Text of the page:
Once you know what type of lease you want, you can narrow down your list of eligible lessors.
What About Equipment Loans?
Nothing wrong with them! If you’re looking at capital leases, you should also consider getting an equipment loan.
Equipment loans usually cover around 85 percent of the cost of the item, so be prepared to make a downpayment unless your lender specifies that they cover the full price.
One nice thing about equipment loans is that the purchase itself can serve as collateral (or security) for the loan, which means you’ll generally see lower interest rates than you would with an equivalent unsecured loan.
Check out our equipment financing resources if that sounds interesting.
|Lender||Borrowing Amount||Term||Interest/Factor Rate||Additional Fees||Next Steps|
|$2K - $5M||Varies||As low as 2%||Varies||Visit Site|
|Up to $10 million||Up to 10 years||Starting at 3.5%||Varies||Visit Site|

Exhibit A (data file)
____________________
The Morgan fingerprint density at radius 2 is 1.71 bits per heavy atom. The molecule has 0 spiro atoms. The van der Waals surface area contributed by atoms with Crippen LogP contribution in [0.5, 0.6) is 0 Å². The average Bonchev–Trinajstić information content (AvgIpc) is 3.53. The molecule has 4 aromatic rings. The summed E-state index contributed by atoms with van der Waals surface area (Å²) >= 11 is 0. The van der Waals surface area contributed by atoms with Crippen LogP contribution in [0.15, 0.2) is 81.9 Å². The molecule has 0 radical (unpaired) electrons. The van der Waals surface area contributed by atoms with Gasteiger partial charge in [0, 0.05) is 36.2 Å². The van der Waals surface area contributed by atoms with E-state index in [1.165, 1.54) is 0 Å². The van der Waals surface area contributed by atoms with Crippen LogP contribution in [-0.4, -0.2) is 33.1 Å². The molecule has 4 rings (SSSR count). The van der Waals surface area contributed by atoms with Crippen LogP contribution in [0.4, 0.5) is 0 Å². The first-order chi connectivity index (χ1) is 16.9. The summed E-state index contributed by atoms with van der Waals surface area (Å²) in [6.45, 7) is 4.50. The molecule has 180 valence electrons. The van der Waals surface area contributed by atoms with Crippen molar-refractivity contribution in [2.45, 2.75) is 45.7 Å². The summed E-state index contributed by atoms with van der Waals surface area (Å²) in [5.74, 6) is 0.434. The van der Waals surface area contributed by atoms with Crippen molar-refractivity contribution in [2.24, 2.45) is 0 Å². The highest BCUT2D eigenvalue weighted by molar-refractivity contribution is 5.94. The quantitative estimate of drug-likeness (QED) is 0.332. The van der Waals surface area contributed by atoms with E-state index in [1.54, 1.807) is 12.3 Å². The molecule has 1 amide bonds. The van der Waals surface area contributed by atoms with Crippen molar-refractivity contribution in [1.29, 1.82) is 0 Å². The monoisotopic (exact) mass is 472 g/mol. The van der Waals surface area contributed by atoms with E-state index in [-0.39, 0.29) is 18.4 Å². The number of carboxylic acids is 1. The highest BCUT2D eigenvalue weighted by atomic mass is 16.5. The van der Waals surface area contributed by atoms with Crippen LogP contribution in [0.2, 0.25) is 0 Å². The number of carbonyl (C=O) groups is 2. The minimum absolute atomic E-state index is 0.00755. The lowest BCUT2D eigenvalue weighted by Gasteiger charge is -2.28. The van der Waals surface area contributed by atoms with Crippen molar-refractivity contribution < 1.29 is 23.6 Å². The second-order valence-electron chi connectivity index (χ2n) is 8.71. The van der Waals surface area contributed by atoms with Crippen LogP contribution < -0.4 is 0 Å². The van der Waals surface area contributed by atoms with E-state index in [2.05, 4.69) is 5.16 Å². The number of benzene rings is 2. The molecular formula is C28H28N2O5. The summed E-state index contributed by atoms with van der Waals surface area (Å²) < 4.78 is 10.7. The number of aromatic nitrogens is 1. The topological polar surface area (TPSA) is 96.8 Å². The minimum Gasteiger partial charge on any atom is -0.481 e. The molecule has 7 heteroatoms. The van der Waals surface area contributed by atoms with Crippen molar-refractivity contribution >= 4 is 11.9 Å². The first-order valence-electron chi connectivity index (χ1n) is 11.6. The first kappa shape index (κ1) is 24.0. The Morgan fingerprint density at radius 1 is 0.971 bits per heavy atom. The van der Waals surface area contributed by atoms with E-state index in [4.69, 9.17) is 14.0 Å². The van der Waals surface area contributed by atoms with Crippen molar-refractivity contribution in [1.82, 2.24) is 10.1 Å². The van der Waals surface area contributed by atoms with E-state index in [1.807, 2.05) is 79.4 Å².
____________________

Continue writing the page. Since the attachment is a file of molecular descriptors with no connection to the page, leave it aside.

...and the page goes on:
|$5K - $500K||24 - 72 months||Starts at 5%||Yes||Compare|
|Up to $250K||1 - 72 months||Starts at 5.49%||Varies||Compare|
Compare Rates & Fees
While the ability to get financing is great, you don’t want to pay more than you have to for the pleasure. This is much easier when you’re dealing with transparent lenders who lay all their cards on the table.
What terms and fees should you be aware of when looking into an equipment lease?
- Interest Rates: The biggest cost you’ll run into with financing should be the interest rate. Generally, lower is better, but make sure you know how often and in what way the interest rate is applied.
- Origination Fee: Common with loans, but unusual with leases, this is a fee that’s applied upfront. In most cases, it is deducted from the amount of money you receive when you get your capital.
- Administrative Fee: This can be rationalized in any number of ways by your equipment financer, but it is a fee charged for servicing your account. It may be charged once, or at specific intervals.